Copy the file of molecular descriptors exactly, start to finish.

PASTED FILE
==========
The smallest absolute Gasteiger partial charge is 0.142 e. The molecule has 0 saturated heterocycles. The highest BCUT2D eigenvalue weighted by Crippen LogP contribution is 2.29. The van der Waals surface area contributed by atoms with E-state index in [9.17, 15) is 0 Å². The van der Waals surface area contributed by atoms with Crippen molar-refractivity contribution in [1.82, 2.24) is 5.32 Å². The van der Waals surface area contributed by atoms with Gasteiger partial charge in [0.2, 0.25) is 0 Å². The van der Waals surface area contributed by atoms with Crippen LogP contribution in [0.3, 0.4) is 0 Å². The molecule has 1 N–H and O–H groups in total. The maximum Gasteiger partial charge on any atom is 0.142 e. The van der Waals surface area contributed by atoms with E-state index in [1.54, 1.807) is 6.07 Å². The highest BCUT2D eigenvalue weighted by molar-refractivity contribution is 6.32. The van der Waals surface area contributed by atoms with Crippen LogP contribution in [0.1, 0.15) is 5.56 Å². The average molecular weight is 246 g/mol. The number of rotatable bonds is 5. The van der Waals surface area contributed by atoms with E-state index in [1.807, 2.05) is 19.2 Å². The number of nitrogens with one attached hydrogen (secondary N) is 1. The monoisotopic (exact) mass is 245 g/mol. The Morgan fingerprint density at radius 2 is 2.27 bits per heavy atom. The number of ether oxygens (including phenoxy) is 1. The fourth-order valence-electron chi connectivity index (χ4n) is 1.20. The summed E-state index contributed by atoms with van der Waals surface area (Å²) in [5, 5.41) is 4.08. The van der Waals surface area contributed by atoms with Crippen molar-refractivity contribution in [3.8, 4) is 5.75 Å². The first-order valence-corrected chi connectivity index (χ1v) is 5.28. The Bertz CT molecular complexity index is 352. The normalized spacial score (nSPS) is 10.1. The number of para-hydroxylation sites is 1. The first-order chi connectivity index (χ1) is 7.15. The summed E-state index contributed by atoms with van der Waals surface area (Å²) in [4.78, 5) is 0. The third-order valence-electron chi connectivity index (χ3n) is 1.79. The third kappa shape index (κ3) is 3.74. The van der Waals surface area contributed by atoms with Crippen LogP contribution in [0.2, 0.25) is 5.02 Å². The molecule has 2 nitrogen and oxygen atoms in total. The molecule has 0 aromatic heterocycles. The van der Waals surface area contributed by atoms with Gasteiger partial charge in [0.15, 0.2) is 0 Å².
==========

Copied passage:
The smallest absolute Gasteiger partial charge is 0.142 e. The molecule has 0 saturated heterocycles. The highest BCUT2D eigenvalue weighted by Crippen LogP contribution is 2.29. The van der Waals surface area contributed by atoms with E-state index in [9.17, 15) is 0 Å². The van der Waals surface area contributed by atoms with Crippen molar-refractivity contribution in [1.82, 2.24) is 5.32 Å². The van der Waals surface area contributed by atoms with Gasteiger partial charge in [0.2, 0.25) is 0 Å². The van der Waals surface area contributed by atoms with Crippen LogP contribution in [0.3, 0.4) is 0 Å². The molecule has 1 N–H and O–H groups in total. The maximum Gasteiger partial charge on any atom is 0.142 e. The van der Waals surface area contributed by atoms with E-state index in [1.54, 1.807) is 6.07 Å². The highest BCUT2D eigenvalue weighted by molar-refractivity contribution is 6.32. The van der Waals surface area contributed by atoms with Crippen LogP contribution in [0.1, 0.15) is 5.56 Å². The average molecular weight is 246 g/mol. The number of rotatable bonds is 5. The van der Waals surface area contributed by atoms with E-state index in [1.807, 2.05) is 19.2 Å². The number of nitrogens with one attached hydrogen (secondary N) is 1. The monoisotopic (exact) mass is 245 g/mol. The Morgan fingerprint density at radius 2 is 2.27 bits per heavy atom. The number of ether oxygens (including phenoxy) is 1. The fourth-order valence-electron chi connectivity index (χ4n) is 1.20. The summed E-state index contributed by atoms with van der Waals surface area (Å²) in [5, 5.41) is 4.08. The van der Waals surface area contributed by atoms with Crippen molar-refractivity contribution in [3.8, 4) is 5.75 Å². The first-order valence-corrected chi connectivity index (χ1v) is 5.28. The Bertz CT molecular complexity index is 352. The normalized spacial score (nSPS) is 10.1. The number of para-hydroxylation sites is 1. The first-order chi connectivity index (χ1) is 7.15. The summed E-state index contributed by atoms with van der Waals surface area (Å²) in [4.78, 5) is 0. The third-order valence-electron chi connectivity index (χ3n) is 1.79. The third kappa shape index (κ3) is 3.74. The van der Waals surface area contributed by atoms with Crippen LogP contribution in [0.2, 0.25) is 5.02 Å². The molecule has 2 nitrogen and oxygen atoms in total. The molecule has 0 aromatic heterocycles. The van der Waals surface area contributed by atoms with Gasteiger partial charge in [0.15, 0.2) is 0 Å².